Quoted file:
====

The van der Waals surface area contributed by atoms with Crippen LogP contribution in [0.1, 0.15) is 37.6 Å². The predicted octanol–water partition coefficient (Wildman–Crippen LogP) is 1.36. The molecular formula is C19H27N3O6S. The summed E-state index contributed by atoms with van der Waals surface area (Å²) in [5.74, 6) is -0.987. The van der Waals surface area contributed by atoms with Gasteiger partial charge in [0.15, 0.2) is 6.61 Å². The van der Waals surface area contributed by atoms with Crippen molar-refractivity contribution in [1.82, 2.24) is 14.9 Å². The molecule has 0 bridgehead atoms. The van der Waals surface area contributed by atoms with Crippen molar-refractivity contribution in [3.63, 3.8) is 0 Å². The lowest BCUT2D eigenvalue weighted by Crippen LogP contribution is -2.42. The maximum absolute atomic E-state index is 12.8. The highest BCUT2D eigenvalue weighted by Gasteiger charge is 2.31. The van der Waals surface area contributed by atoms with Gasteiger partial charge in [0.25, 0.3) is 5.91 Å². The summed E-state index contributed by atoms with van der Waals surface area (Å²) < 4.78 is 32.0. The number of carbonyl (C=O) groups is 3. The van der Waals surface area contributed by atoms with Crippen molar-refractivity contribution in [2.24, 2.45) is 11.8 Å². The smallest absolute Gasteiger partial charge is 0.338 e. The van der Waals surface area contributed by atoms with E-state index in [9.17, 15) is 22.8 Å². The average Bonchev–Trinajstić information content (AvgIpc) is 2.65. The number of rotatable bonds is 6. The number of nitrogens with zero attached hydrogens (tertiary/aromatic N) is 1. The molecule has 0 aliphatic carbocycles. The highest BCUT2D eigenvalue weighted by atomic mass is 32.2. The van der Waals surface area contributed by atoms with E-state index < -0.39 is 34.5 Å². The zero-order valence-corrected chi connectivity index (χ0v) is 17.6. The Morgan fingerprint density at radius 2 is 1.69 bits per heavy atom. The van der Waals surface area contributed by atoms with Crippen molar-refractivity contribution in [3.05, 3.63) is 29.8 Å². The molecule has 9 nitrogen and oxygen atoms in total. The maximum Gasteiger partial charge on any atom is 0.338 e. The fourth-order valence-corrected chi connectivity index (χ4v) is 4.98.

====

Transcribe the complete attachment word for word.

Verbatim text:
The van der Waals surface area contributed by atoms with Crippen LogP contribution in [0.1, 0.15) is 37.6 Å². The predicted octanol–water partition coefficient (Wildman–Crippen LogP) is 1.36. The molecular formula is C19H27N3O6S. The summed E-state index contributed by atoms with van der Waals surface area (Å²) in [5.74, 6) is -0.987. The van der Waals surface area contributed by atoms with Gasteiger partial charge in [0.15, 0.2) is 6.61 Å². The van der Waals surface area contributed by atoms with Crippen molar-refractivity contribution in [1.82, 2.24) is 14.9 Å². The molecule has 0 bridgehead atoms. The van der Waals surface area contributed by atoms with Crippen molar-refractivity contribution in [3.63, 3.8) is 0 Å². The lowest BCUT2D eigenvalue weighted by Crippen LogP contribution is -2.42. The maximum absolute atomic E-state index is 12.8. The highest BCUT2D eigenvalue weighted by Gasteiger charge is 2.31. The van der Waals surface area contributed by atoms with Gasteiger partial charge in [0.25, 0.3) is 5.91 Å². The summed E-state index contributed by atoms with van der Waals surface area (Å²) < 4.78 is 32.0. The number of carbonyl (C=O) groups is 3. The van der Waals surface area contributed by atoms with Crippen molar-refractivity contribution in [2.24, 2.45) is 11.8 Å². The smallest absolute Gasteiger partial charge is 0.338 e. The van der Waals surface area contributed by atoms with E-state index in [9.17, 15) is 22.8 Å². The average Bonchev–Trinajstić information content (AvgIpc) is 2.65. The number of rotatable bonds is 6. The number of nitrogens with zero attached hydrogens (tertiary/aromatic N) is 1. The molecule has 0 aliphatic carbocycles. The highest BCUT2D eigenvalue weighted by atomic mass is 32.2. The van der Waals surface area contributed by atoms with E-state index < -0.39 is 34.5 Å². The zero-order valence-corrected chi connectivity index (χ0v) is 17.6. The Morgan fingerprint density at radius 2 is 1.69 bits per heavy atom. The van der Waals surface area contributed by atoms with Crippen molar-refractivity contribution in [3.05, 3.63) is 29.8 Å². The molecule has 9 nitrogen and oxygen atoms in total. The maximum Gasteiger partial charge on any atom is 0.338 e. The fourth-order valence-corrected chi connectivity index (χ4v) is 4.98.